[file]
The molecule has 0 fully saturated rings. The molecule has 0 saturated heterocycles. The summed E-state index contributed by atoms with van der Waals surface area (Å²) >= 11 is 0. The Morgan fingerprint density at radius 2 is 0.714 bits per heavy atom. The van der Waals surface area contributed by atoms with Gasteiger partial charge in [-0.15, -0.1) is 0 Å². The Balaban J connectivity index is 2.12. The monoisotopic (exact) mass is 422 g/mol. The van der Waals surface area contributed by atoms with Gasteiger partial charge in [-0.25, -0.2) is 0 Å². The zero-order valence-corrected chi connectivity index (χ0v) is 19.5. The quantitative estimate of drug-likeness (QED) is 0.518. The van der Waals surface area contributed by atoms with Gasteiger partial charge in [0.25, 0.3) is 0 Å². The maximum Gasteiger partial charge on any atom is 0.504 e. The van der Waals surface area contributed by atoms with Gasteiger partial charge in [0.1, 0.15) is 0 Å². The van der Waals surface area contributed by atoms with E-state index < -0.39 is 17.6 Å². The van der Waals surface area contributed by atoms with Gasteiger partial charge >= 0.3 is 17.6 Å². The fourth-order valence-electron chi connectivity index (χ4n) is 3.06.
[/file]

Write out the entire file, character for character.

The molecule has 0 fully saturated rings. The molecule has 0 saturated heterocycles. The summed E-state index contributed by atoms with van der Waals surface area (Å²) >= 11 is 0. The Morgan fingerprint density at radius 2 is 0.714 bits per heavy atom. The van der Waals surface area contributed by atoms with Gasteiger partial charge in [-0.15, -0.1) is 0 Å². The Balaban J connectivity index is 2.12. The monoisotopic (exact) mass is 422 g/mol. The van der Waals surface area contributed by atoms with Gasteiger partial charge in [-0.25, -0.2) is 0 Å². The zero-order valence-corrected chi connectivity index (χ0v) is 19.5. The quantitative estimate of drug-likeness (QED) is 0.518. The van der Waals surface area contributed by atoms with Gasteiger partial charge in [0.25, 0.3) is 0 Å². The maximum Gasteiger partial charge on any atom is 0.504 e. The van der Waals surface area contributed by atoms with Gasteiger partial charge in [0.1, 0.15) is 0 Å². The van der Waals surface area contributed by atoms with E-state index < -0.39 is 17.6 Å². The van der Waals surface area contributed by atoms with Gasteiger partial charge >= 0.3 is 17.6 Å². The fourth-order valence-electron chi connectivity index (χ4n) is 3.06.